SLAM! Wrestling Canadian Hall of Fame: Pat Patterson
Today recent audiences, Pat Patterson is best known as a WWF suit.
REAL NAME: Pierre Clermont
The stooge currently on display with Vince McMahon in the WWF is
hardly the real Pat Patterson.
After debuting in his hometown of Montreal in his teens, he
became one of the biggest names in the sixties and seventies. His
personality changed from heel to face depending on where he was in the
NWA World Champion Dory Funk Jr. called Patterson's
California-based tag team with Crippler Ray Stevens "The greatest of the
Sixties" and they backed it up with NWA and AWA World Tag Title reigns.
Patterson also won the San Francisco version of the U.S. title
on numerous occasions.
In 1979, he became the first WWF Intercontinental champion in
a fictional tournament. He had held the WWF North American belt, which
was retired to make way for the more impressively-named I-C title.
Patterson lost the Intercontinental belt to Ken Patera in 1980
and feuded with him for much of the year.
Following the Patera feud, Patterson took on Sgt. Slaughter --
then on the top of his game as one of the most hated heels in pro
The Slaughter-Patterson feud resulted in a series of Boot Camp
matches, including an incredibly bloody battle at New York's Madison
Square Gardens in April 1981. One of the greatest matches ever.
As his career wound down in the early 80s, he headed back to
Montreal to work for International Wrestling.
Patterson retired from the ring in 1984.
Since then, he has been an integral part of the World
He was an on-air announcer for both the French and English WWF
broadcasts at one time or another.
Patterson has often been referred to as Vince McMahon's
right-hand man, and was the principal booker for the group during its
glory years from 1985 into the ninties.
He retired from matchmaking in the mid-90s, but was lured back
part-time when the great WWF Bill Watts experiment failed. Patterson has
a hand in many of the operations of the WWF these days, including
helping train the next generation at the WWF mini-camps.
Patterson was inducted into the WWF Hall of Fame in 1996 and
received a plaque that night from fellow Canadian Bret 'The Hit Man'
Stories & Links
Sep. 10, 2012: Expect tears at tonight's Montreal ceremony, warns Pat Patterson
May 14, 2009: Singing new rush for Pat Patterson
Pat Patterson Photo Gallery
Patterson Career Archive
Pat Patterson was quite a competitor in the ring. I saw pictures from a
chain match vs. Ivan Koloff in the 70's and KOLOFF WAS BLOODY!!!
I recently met Pat for the first time backstage at a Montreal house show. At the urging of Tony Garea, (another former champ who now
works as a suit) my friends and I were being asked to show our backstage passes. Then I spoke up and said: "Wow, the first WWF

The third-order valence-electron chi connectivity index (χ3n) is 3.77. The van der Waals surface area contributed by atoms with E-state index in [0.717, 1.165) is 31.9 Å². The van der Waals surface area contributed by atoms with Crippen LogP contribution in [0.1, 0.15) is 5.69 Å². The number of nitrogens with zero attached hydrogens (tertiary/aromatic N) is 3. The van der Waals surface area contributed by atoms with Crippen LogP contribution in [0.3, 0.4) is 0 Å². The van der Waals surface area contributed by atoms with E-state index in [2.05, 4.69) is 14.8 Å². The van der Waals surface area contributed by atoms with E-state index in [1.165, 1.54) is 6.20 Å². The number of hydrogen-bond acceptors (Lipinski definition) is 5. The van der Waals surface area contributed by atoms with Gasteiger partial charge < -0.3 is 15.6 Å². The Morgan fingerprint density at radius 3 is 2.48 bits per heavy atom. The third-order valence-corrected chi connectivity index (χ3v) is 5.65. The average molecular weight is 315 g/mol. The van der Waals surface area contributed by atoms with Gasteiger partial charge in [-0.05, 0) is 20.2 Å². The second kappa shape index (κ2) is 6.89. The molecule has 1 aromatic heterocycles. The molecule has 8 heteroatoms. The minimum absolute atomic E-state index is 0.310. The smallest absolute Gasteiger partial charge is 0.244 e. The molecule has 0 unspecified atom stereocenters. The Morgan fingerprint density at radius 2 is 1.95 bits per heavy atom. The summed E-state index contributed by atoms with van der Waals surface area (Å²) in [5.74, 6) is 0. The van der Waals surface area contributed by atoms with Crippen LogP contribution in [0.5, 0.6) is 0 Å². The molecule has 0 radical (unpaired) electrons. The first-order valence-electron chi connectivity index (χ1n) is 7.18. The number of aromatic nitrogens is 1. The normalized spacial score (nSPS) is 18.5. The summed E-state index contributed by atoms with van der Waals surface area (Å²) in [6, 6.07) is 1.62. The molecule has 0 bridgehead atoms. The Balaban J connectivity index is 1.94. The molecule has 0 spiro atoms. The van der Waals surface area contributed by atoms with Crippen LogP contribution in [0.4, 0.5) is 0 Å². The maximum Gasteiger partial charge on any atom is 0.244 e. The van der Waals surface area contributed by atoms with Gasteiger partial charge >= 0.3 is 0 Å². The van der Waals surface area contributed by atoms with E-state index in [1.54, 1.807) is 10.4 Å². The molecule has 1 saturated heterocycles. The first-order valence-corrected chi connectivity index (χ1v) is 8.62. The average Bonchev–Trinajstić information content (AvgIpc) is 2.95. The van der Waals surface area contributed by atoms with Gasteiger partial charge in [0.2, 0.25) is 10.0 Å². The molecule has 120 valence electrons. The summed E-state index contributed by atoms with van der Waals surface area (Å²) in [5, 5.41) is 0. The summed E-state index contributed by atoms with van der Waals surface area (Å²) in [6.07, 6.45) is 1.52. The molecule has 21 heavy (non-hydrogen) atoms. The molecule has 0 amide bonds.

intercontinental champ, right in our presence." He laughed and said, "well, that was a long time ago" and left without caring to see our
I grew up watching Pat Patterson's "brunch," (an interview segment on the French version of WWF superstars) where he would mock his
guests in French then ask questions politely in English. He also was involved in some vicious feuds with The Rougeaus while he tagged
with Valentine & Beefcake or Dino Bravo all at The Montreal Forum during the days when WWF would come once or twice(!) a month (to
that concept: RIP).
I have vivid memories of Pat Patterson indeed. I first saw him on
television around 1970, when he was wrestling for a Bay Area promotion
announced by Hank Renner. I remember him being one of the greatest heels
of all time, and one of the loundest screamers. I'll never forget the
first time I saw him live. I was about 8 years old and my mom took me to
the Las Vegas Convention Center for my first live wrestling match. This
is when that aforementioned Bay Area promotion came to town. I saw him
wrestle Earl ``Mr. Universe'' Maynard, and it was an absolute
bloodbath. Patterson wore a mask for no other reason than to conceal a
foreign object -- pulled from his trunks! -- and headbutt Maynard. Split
his noggin wide open. But Maynard, renowned for his exceptionally hard
head, ripped Patterson's mask off, grabbed the foreign object and used
it against Patterson himself. The blood flowed liberally and made a
startling contrast against Pat's platinum blond locks. Another Patterson
memory is from TV. In one of his rare turns as a good guy, he ripped the
loaded boot off the Great Mephisto's foot and beat him over the head
with it. Knocked that no-good Arab bastard out cold.
Watched Pat many many times in Modesto, Ca. Fact is he was going to buy the
promotion at one time. Him and Stevens were probably one of the best if not
the best tag teams of all times. There was some wild matches at the Uptown
Arena in Modesto with Pat Patterson as a top performer of the 70s and 80s.
Pat Patterson wrestled in the Northwest in the 60's, teaming with mad
Dog Vachone against the likes of the Texas Outlaws and in singles
matches against Tough Tony Borne, Prince Kuhio (King Curtis), Luther
Lindsay, and Shag "King Toby" Thomas. His finishing maneuvers were
the knee drop off the top rope or the figure-four leglock and he was
never afraid of a bump or taking a cut to get over.
His ring entrance included puffy chiffon, effiminate ring jackets
humorously commented upon by the ring announcers.
Back in the mid-70s, at 7 p.m. every Thursday night at Channel 40 in
Sacramento, "Big Time Wrestling" was taped for broadcast the following
Saturday and Sunday. I went to almost every thurday night match because I
loved professional wrestling and because the event was free of charge. I
went so often that the guys who sat up the ring got to know me and
eventually they let me in early before the general public. This early
admitance allowed me the opportunity to talk with the wrestlers before show
time. I remember talking to Pat Patterson countless times (as well as
MoonDog Mayne, Peter Mavia, Mr Saito, the VonBruaners, etc.). All the
wrestlers (good guys and bad) were so kind to me and my little sister and